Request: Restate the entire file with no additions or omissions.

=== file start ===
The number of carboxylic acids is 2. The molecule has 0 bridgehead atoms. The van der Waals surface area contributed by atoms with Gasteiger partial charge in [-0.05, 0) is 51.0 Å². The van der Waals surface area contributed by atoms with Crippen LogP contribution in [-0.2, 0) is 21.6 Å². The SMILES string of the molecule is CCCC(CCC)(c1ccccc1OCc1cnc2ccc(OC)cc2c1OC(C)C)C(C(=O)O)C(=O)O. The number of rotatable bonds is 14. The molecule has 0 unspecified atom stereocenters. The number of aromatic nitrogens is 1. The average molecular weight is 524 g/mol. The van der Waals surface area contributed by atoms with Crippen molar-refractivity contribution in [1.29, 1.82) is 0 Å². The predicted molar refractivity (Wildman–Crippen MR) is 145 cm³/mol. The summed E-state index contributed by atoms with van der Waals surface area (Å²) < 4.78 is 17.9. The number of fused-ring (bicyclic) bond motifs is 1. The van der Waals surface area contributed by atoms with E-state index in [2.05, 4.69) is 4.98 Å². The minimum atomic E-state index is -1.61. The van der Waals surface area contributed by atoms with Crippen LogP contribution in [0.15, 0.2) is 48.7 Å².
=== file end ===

The number of carboxylic acids is 2. The molecule has 0 bridgehead atoms. The van der Waals surface area contributed by atoms with Gasteiger partial charge in [-0.05, 0) is 51.0 Å². The van der Waals surface area contributed by atoms with Crippen LogP contribution in [-0.2, 0) is 21.6 Å². The SMILES string of the molecule is CCCC(CCC)(c1ccccc1OCc1cnc2ccc(OC)cc2c1OC(C)C)C(C(=O)O)C(=O)O. The number of rotatable bonds is 14. The molecule has 0 unspecified atom stereocenters. The number of aromatic nitrogens is 1. The average molecular weight is 524 g/mol. The van der Waals surface area contributed by atoms with Crippen molar-refractivity contribution in [1.29, 1.82) is 0 Å². The predicted molar refractivity (Wildman–Crippen MR) is 145 cm³/mol. The summed E-state index contributed by atoms with van der Waals surface area (Å²) < 4.78 is 17.9. The number of fused-ring (bicyclic) bond motifs is 1. The van der Waals surface area contributed by atoms with E-state index in [2.05, 4.69) is 4.98 Å². The minimum atomic E-state index is -1.61. The van der Waals surface area contributed by atoms with Crippen LogP contribution in [0.15, 0.2) is 48.7 Å².